By Jessica Connor
ROCK HILL—For Tatum Brewer, 10, having alopecia isn't so bad. Except when it's July, and all the kids are asking why you're wearing a hat on the sweltering indoor playground.
Except when it's a sleepover, and all the girls are French braiding their hair and tying satin bows.
Except when you re begged last minute to acolyte at church and the only hat you brought looks silly with the formal robe.
Except when the questions upon questions start making you feel less like a helpful person and more like an oddball.
It would drive me a little bit crazy, Tatum admits, shyly taking a bite of her sandwich while she chats about living with the hair-loss condition that has plagued her since she was a toddler.
Tatum s battle with alopecia began when she was 2, and a patch of scalp revealed itself on her otherwise hair-covered head. Eight years later, the girl has more patches than hair, and doctor after doctor and injection after injection cannot seem to bring a remedy.
The young member of Aldersgate United Methodist Church, Rock Hill, took to wearing hats year-round until 2010, when she qualified for a free Locks of Love hairpiece.
Inspired, a few Aldersgate members decided to donate their hair to Locks of Love in honor of Tatum. Aldersgate has designated Locks of Love as their February mission emphasis, and they will collect donations for Locks of Love throughout the month in honor of Tatum, which Tatum said makes her feel really happy.
Having hair changed my life, said Tatum, who was well known in the community for her ever-changing array of cute hats. Everyone stopped asking questions, and I could braid my hair!
Now she won t even wear hats when it s cold, her grandmother, Sherilyn Brewer, teased.
Tatum said before she had hair, most people were pretty nice to her. Kids and even some adults would ask her questions, and the attention often made her feel extra special. But sometimes the questions were annoying, or hurtful. She couldn t wear braids, pigtails or ponytails like the other girls. People assumed she had cancer, and she had to worry about being chastised for wearing a hat indoors at school and other places they typically are not permitted. Brewer said Tatum has had to be remarkably strong in fielding questions from kids “ and sometimes even mean-spirited ones who give her a hard time for being different.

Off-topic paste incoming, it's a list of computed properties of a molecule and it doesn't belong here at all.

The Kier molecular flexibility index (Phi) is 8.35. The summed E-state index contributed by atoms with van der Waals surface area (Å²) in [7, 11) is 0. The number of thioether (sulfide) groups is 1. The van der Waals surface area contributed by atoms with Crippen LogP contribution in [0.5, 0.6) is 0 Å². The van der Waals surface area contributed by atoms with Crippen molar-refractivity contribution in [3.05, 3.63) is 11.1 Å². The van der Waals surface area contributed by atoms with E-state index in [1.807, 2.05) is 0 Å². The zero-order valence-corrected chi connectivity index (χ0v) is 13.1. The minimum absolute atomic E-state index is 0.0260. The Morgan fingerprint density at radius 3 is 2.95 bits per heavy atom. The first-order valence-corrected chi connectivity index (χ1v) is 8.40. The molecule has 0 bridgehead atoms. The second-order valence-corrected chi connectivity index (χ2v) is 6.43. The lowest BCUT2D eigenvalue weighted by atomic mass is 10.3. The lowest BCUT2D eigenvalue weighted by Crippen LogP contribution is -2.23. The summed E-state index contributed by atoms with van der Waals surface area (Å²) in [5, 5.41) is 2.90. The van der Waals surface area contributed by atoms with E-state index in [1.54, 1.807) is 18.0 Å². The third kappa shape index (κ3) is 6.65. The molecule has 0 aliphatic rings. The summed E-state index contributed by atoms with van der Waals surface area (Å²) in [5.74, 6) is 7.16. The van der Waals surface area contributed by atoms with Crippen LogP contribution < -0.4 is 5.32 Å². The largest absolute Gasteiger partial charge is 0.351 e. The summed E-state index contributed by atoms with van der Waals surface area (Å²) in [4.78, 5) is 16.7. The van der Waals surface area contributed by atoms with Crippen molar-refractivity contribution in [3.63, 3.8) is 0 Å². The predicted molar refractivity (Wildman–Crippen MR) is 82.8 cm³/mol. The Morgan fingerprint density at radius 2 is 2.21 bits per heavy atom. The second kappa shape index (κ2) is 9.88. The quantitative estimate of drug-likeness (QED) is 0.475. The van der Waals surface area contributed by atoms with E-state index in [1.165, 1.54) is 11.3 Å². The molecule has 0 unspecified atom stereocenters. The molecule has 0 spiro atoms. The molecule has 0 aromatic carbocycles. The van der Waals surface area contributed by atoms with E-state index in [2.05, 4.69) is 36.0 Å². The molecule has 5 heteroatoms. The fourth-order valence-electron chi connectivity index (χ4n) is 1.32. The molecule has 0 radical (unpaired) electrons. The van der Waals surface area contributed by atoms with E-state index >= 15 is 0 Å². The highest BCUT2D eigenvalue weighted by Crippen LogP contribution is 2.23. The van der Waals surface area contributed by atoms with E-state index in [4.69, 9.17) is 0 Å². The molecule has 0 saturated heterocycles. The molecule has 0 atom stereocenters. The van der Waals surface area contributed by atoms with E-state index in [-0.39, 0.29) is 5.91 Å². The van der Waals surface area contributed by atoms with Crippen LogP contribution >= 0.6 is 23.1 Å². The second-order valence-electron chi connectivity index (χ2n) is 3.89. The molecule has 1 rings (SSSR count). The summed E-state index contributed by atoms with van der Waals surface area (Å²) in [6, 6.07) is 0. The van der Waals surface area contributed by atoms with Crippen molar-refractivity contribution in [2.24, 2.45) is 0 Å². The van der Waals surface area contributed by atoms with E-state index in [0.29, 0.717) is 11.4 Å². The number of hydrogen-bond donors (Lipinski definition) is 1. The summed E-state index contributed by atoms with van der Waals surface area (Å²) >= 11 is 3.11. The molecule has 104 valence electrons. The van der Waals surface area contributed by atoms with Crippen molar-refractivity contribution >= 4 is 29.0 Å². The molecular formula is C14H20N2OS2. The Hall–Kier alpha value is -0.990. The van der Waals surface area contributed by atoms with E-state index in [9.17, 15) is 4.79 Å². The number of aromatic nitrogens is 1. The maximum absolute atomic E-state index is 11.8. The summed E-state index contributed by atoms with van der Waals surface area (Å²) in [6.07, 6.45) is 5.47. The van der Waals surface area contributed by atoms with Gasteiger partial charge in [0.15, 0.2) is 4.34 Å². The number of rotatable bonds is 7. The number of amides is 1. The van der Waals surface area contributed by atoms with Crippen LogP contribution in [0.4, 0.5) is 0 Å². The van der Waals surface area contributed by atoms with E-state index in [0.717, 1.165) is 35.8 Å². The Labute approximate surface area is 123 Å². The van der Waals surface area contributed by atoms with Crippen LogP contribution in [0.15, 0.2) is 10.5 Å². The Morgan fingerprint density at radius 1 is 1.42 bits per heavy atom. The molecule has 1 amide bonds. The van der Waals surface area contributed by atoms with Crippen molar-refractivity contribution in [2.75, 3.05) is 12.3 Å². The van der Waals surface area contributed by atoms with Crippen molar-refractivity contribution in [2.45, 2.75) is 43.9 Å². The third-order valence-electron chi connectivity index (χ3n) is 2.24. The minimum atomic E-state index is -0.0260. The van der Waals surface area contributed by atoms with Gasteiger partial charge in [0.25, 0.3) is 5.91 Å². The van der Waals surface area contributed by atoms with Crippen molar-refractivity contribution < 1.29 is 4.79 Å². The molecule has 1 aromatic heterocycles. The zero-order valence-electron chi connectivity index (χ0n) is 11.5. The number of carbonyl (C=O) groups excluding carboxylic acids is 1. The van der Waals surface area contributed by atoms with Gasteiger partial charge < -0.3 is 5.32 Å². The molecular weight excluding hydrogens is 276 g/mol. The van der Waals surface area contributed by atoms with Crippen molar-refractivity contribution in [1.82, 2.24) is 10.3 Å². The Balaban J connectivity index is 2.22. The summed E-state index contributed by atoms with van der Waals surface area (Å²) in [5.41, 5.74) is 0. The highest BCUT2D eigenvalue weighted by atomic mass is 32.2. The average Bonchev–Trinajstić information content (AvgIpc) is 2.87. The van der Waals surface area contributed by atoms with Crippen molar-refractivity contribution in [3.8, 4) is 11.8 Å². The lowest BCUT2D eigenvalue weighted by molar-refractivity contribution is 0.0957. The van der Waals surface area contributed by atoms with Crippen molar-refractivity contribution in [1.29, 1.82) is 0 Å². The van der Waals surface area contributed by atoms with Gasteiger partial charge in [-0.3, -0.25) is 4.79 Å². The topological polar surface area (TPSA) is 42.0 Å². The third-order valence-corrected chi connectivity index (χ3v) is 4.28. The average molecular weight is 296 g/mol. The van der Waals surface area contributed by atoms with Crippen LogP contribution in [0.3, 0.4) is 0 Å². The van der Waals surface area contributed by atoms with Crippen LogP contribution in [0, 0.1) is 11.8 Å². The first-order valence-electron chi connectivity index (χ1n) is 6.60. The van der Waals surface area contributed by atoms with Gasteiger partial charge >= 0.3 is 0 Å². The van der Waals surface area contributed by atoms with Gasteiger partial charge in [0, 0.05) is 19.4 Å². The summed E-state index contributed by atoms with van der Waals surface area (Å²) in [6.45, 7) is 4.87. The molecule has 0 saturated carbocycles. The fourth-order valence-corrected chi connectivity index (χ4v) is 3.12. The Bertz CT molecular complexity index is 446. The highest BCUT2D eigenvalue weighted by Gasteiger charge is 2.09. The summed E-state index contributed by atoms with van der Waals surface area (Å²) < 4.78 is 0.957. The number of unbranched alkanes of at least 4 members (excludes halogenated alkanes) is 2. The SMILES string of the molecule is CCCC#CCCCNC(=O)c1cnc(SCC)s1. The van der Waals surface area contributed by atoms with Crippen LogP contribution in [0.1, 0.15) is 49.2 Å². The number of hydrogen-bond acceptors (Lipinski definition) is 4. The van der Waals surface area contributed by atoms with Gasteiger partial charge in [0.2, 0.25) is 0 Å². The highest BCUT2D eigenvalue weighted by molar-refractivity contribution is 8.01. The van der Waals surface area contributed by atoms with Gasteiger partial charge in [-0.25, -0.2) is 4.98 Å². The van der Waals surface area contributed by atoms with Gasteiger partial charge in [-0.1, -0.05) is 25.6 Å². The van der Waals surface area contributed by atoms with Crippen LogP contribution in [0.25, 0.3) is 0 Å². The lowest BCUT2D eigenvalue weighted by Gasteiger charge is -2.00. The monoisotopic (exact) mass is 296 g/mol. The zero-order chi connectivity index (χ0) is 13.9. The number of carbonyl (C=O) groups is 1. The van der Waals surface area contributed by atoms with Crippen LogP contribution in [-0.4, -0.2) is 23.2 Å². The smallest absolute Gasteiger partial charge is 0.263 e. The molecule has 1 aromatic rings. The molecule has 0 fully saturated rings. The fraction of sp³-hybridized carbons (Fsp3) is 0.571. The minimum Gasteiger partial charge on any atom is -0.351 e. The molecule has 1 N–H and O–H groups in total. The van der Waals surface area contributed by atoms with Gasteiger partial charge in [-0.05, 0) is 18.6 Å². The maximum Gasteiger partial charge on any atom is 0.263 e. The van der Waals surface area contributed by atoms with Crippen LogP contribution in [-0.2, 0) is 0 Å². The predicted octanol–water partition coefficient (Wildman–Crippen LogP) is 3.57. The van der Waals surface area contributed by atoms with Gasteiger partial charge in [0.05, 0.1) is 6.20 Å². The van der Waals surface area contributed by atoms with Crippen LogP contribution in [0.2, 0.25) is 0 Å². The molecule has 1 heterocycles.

Children question what they don t understand, Brewer said.
Once, her mother bought her a wig, but unlike a Locks of Love hairpiece, which is suction-fitted to the scalp, the wig had nothing to attach to “ plus it was made for an adult.
She looked like a 40-year-old 9-year old, Brewer said.
Eventually, the family learned that Locks of Love will donate natural, custom-made hairpieces to qualified children like Tatum.
Her church had already begun to help, pledging to support the family and promising to help raise money to buy Tatum a hairpiece. But hairpieces are expensive “ approximately $2,500 to $3,000, and most children have to have multiple hairpieces throughout their growing years, as their head size changes. Tatum already is outgrowing her first hairpiece, and is beginning the process for her next hairpiece; in March, she will have a mold made of her head from which the new hairpiece will be created. Locks of Love recipients can get up to six hairpieces until they turn 18.
When Tatum was approved by Locks of Love and got her first hairpiece “ a lush, thick, auburn-colored glory that transformed her “ her church was just as excited as she was.
Aldersgate member Janie Matson has been growing her hair out for two years for Tatum. Currently, it is 11 inches long; hair must be 10 inches before it can be donated to Locks of Love.
Watching Tatum grow up in the church, and seeing her become a beautiful young woman who always wanted to wear hats to mask her condition, motivated Matson to grow her hair in honor of Tatum.
She always had the cutest hats to camouflage it, and I m sure it bothered her, but she didn t whine about it, Matson said, who saw a huge change in Tatum after she got her Locks of Love hairpiece. If I was in that situation, (hair) would make me more comfortable; I d feel like I fit in.
Fellow church member Yvonne Lautzenheiser said Tatum always had a smile, but she didn t even want to be seen without her hat on.
I ve seen a lot of people unhappy with a bald head, especially women, said Lautzenheiser, who has a background in nursing. You watch good friends go through chemo and lose their hair, and there s a psychological benefit to know they can be out in public and look like they re normal, to be able to go out without people asking, ˜What s wrong with you?
Lautzenheiser herself has short white hair, but she is donating the long braid she has been saving since it was cut off her head in 1945, as well as two long braids she cut off her daughter, Kay, in the 1980s. The braids have been preserved in a cedar chest and are another way people can donate hair to Locks of Love.
It looks and feels soft, like I just washed it yesterday, Lautzenheiser said, stroking the soft honey-colored strands.
Aldersgate has just been so supportive of Tatum ¦ really incredible, said Brewer, a lifelong member of Aldersgate who is also a special needs teacher. Especially with females, your hair is you. It s so much a part of you, and it s just not fair for this to happen, especia
lly to a girl.
Tatum s brother Andrew, 8, said he likes knowing some of his church family is donating their hair to Locks of Love in honor of his sister.
I think it is pretty cool, Andrew said. It is hard to find people as nice as the people at church.
He said his sister is very happy now that she has hair.
It s kind of like my lazy eye, but I got glasses for it; she has alopecia and got a hairpiece for it, Andrew said. She is a happier human being or sister with it.